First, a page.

The wide availability of over-the-counter (OTC) drugs can make them seem deceptively safe. If they're marketed as drugs for children, then they must be pretty harmless, right? Wrong. The FDA has no recommended guidelines for the use of any OTC medication on babies other than pain relievers. The cutoff for many children's medicines is 2 or 6 years old and up. If your child is younger than that, it's important to be extremely cautious when it comes to administering medicine. If you're breastfeeding, the drugs you may be taking can have health risks for your child, too.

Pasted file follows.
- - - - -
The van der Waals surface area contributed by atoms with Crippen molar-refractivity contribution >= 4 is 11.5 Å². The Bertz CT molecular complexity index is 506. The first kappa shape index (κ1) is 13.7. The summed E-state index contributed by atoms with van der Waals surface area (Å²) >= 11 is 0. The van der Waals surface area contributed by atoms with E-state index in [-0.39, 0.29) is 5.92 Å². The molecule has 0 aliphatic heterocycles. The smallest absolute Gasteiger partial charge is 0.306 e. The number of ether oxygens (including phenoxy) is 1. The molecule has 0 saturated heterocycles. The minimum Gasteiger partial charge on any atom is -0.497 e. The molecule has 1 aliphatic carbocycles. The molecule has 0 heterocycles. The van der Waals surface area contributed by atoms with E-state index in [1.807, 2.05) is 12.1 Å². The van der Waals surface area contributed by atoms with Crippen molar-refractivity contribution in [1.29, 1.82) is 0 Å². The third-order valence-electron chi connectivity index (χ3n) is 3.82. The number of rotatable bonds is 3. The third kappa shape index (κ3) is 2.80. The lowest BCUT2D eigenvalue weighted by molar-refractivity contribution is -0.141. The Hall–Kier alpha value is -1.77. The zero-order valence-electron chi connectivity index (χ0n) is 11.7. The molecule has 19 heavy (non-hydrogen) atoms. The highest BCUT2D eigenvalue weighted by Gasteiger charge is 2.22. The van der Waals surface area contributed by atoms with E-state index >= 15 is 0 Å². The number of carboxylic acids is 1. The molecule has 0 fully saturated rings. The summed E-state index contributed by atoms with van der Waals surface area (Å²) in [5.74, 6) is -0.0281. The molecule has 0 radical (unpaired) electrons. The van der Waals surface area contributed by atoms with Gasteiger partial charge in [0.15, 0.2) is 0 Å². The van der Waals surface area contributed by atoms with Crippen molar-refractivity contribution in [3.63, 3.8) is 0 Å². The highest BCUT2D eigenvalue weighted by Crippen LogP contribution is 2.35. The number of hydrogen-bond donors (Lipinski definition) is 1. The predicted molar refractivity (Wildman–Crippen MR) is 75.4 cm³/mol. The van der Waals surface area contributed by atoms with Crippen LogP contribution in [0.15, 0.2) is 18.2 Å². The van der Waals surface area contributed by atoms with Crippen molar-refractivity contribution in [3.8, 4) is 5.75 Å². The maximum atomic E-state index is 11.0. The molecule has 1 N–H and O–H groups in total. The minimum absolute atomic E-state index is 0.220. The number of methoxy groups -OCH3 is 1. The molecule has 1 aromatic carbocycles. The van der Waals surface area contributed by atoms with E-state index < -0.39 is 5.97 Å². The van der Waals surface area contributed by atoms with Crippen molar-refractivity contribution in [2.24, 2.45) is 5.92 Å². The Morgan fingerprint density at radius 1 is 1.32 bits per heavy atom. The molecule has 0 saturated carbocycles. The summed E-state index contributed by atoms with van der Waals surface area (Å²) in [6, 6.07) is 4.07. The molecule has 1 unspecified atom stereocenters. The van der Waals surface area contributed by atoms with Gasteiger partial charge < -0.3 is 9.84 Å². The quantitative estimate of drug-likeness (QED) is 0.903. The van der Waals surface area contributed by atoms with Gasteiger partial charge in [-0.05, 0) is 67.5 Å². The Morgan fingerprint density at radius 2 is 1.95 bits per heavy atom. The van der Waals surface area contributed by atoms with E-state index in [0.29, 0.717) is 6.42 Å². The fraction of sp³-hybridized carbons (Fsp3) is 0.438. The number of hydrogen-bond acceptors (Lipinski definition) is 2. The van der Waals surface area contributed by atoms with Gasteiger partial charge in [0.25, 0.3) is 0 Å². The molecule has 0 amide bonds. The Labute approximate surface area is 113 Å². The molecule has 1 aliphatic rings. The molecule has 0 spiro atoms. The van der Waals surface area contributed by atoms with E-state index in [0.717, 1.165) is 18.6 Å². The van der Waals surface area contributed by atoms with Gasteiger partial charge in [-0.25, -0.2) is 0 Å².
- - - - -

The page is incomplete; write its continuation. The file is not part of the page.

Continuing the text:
These 10 common medicines are bad for baby, and you should be on the lookout for them in any of the products you buy, regardless of the manufacturer or product name. Become an expert at reading product labels -- especially ingredient lists -- and if you can't get the information you need from the product's labeling, ask your pharmacist or call your pediatrician. Never guess. Many medicines administered to infants have side effects that you should evaluate and understand thoroughly before choosing to use them, too. Sometimes, a little cough or some discomfort is preferable to the risks involved in using strong medicines to treat common childhood illnesses.